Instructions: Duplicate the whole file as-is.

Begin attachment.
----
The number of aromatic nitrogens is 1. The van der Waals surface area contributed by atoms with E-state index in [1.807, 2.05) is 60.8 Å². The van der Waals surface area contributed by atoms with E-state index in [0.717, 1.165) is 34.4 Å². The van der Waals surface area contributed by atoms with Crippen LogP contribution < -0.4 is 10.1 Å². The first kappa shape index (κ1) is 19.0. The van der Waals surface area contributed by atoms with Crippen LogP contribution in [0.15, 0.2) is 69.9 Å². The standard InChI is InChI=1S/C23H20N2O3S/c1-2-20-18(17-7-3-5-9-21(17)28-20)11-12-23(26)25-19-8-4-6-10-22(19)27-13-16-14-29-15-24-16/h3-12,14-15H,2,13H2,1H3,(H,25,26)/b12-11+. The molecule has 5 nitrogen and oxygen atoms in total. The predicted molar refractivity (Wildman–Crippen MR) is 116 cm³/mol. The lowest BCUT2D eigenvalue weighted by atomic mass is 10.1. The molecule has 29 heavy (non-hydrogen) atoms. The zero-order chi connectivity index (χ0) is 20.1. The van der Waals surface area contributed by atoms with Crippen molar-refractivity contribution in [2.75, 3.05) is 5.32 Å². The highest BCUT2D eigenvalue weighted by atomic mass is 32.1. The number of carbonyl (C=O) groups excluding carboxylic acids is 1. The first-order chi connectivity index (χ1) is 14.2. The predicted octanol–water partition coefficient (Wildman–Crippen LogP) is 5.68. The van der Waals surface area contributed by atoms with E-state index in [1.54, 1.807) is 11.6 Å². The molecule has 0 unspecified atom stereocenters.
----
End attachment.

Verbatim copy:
The number of aromatic nitrogens is 1. The van der Waals surface area contributed by atoms with E-state index in [1.807, 2.05) is 60.8 Å². The van der Waals surface area contributed by atoms with E-state index in [0.717, 1.165) is 34.4 Å². The van der Waals surface area contributed by atoms with Crippen LogP contribution < -0.4 is 10.1 Å². The first kappa shape index (κ1) is 19.0. The van der Waals surface area contributed by atoms with Crippen LogP contribution in [0.15, 0.2) is 69.9 Å². The standard InChI is InChI=1S/C23H20N2O3S/c1-2-20-18(17-7-3-5-9-21(17)28-20)11-12-23(26)25-19-8-4-6-10-22(19)27-13-16-14-29-15-24-16/h3-12,14-15H,2,13H2,1H3,(H,25,26)/b12-11+. The molecule has 5 nitrogen and oxygen atoms in total. The predicted molar refractivity (Wildman–Crippen MR) is 116 cm³/mol. The lowest BCUT2D eigenvalue weighted by atomic mass is 10.1. The molecule has 29 heavy (non-hydrogen) atoms. The zero-order chi connectivity index (χ0) is 20.1. The van der Waals surface area contributed by atoms with Crippen molar-refractivity contribution in [2.75, 3.05) is 5.32 Å². The highest BCUT2D eigenvalue weighted by atomic mass is 32.1. The number of carbonyl (C=O) groups excluding carboxylic acids is 1. The first-order chi connectivity index (χ1) is 14.2. The predicted octanol–water partition coefficient (Wildman–Crippen LogP) is 5.68. The van der Waals surface area contributed by atoms with E-state index in [1.54, 1.807) is 11.6 Å². The molecule has 0 unspecified atom stereocenters.